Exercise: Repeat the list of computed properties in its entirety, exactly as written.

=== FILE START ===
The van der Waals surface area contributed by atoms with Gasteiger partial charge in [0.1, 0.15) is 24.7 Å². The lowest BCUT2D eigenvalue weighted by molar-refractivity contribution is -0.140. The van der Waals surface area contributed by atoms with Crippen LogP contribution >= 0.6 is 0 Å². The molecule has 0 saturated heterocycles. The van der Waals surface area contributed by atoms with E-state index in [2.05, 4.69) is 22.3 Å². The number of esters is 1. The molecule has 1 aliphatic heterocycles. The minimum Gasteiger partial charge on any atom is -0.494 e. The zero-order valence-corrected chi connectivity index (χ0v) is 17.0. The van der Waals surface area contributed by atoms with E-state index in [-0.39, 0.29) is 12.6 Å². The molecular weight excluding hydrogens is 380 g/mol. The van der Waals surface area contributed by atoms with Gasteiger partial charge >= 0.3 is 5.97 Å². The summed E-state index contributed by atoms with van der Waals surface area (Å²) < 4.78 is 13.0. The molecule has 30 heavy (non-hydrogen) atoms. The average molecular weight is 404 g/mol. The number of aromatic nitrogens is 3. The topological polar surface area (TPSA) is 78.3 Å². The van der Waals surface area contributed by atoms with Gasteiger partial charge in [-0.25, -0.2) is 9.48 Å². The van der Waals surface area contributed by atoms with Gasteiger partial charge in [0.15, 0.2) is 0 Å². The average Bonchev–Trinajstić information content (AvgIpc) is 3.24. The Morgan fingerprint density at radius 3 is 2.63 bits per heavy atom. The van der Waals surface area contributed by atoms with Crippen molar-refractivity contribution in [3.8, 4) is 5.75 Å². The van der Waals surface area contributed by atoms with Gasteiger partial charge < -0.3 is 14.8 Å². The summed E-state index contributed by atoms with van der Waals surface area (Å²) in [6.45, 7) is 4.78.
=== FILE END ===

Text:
The van der Waals surface area contributed by atoms with Gasteiger partial charge in [0.1, 0.15) is 24.7 Å². The lowest BCUT2D eigenvalue weighted by molar-refractivity contribution is -0.140. The van der Waals surface area contributed by atoms with Crippen LogP contribution >= 0.6 is 0 Å². The molecule has 0 saturated heterocycles. The van der Waals surface area contributed by atoms with E-state index in [2.05, 4.69) is 22.3 Å². The number of esters is 1. The molecule has 1 aliphatic heterocycles. The minimum Gasteiger partial charge on any atom is -0.494 e. The zero-order valence-corrected chi connectivity index (χ0v) is 17.0. The van der Waals surface area contributed by atoms with E-state index in [-0.39, 0.29) is 12.6 Å². The molecular weight excluding hydrogens is 380 g/mol. The van der Waals surface area contributed by atoms with Gasteiger partial charge >= 0.3 is 5.97 Å². The summed E-state index contributed by atoms with van der Waals surface area (Å²) < 4.78 is 13.0. The molecule has 30 heavy (non-hydrogen) atoms. The average molecular weight is 404 g/mol. The number of aromatic nitrogens is 3. The topological polar surface area (TPSA) is 78.3 Å². The van der Waals surface area contributed by atoms with Gasteiger partial charge in [-0.25, -0.2) is 9.48 Å². The van der Waals surface area contributed by atoms with Gasteiger partial charge in [0.15, 0.2) is 0 Å². The average Bonchev–Trinajstić information content (AvgIpc) is 3.24. The Morgan fingerprint density at radius 3 is 2.63 bits per heavy atom. The van der Waals surface area contributed by atoms with Crippen molar-refractivity contribution in [3.8, 4) is 5.75 Å². The van der Waals surface area contributed by atoms with Gasteiger partial charge < -0.3 is 14.8 Å². The summed E-state index contributed by atoms with van der Waals surface area (Å²) in [6.45, 7) is 4.78.